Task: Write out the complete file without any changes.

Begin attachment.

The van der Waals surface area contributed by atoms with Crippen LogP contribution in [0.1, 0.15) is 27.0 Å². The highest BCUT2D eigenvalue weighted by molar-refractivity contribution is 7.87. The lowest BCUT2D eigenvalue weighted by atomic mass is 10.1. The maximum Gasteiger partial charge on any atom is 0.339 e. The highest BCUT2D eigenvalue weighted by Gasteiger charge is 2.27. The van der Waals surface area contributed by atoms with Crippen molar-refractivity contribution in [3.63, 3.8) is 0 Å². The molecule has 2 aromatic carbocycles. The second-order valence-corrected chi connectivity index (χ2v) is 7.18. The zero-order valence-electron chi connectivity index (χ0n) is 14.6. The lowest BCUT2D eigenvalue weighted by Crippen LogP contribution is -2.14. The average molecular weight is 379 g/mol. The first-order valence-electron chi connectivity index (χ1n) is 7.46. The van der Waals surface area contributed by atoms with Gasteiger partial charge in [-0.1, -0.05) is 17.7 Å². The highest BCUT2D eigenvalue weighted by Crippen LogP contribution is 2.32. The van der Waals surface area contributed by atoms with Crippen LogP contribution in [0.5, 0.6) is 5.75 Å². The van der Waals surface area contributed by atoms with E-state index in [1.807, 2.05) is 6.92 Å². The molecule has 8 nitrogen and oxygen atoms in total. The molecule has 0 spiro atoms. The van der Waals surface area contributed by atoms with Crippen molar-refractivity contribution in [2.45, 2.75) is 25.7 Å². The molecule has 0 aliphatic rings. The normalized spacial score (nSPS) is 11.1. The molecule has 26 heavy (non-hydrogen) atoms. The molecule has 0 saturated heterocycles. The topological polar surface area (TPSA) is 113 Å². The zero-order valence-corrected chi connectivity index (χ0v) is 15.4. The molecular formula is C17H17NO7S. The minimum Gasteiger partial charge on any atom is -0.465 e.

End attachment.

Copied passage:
The van der Waals surface area contributed by atoms with Crippen LogP contribution in [0.1, 0.15) is 27.0 Å². The highest BCUT2D eigenvalue weighted by molar-refractivity contribution is 7.87. The lowest BCUT2D eigenvalue weighted by atomic mass is 10.1. The maximum Gasteiger partial charge on any atom is 0.339 e. The highest BCUT2D eigenvalue weighted by Gasteiger charge is 2.27. The van der Waals surface area contributed by atoms with Crippen molar-refractivity contribution in [3.63, 3.8) is 0 Å². The molecule has 2 aromatic carbocycles. The second-order valence-corrected chi connectivity index (χ2v) is 7.18. The zero-order valence-electron chi connectivity index (χ0n) is 14.6. The lowest BCUT2D eigenvalue weighted by Crippen LogP contribution is -2.14. The average molecular weight is 379 g/mol. The first-order valence-electron chi connectivity index (χ1n) is 7.46. The van der Waals surface area contributed by atoms with Gasteiger partial charge in [-0.1, -0.05) is 17.7 Å². The highest BCUT2D eigenvalue weighted by Crippen LogP contribution is 2.32. The van der Waals surface area contributed by atoms with Crippen LogP contribution in [0.5, 0.6) is 5.75 Å². The van der Waals surface area contributed by atoms with E-state index in [1.807, 2.05) is 6.92 Å². The molecule has 8 nitrogen and oxygen atoms in total. The molecule has 0 spiro atoms. The van der Waals surface area contributed by atoms with Crippen molar-refractivity contribution in [2.45, 2.75) is 25.7 Å². The molecule has 0 aliphatic rings. The normalized spacial score (nSPS) is 11.1. The molecule has 26 heavy (non-hydrogen) atoms. The molecule has 0 saturated heterocycles. The topological polar surface area (TPSA) is 113 Å². The zero-order valence-corrected chi connectivity index (χ0v) is 15.4. The molecular formula is C17H17NO7S. The minimum Gasteiger partial charge on any atom is -0.465 e.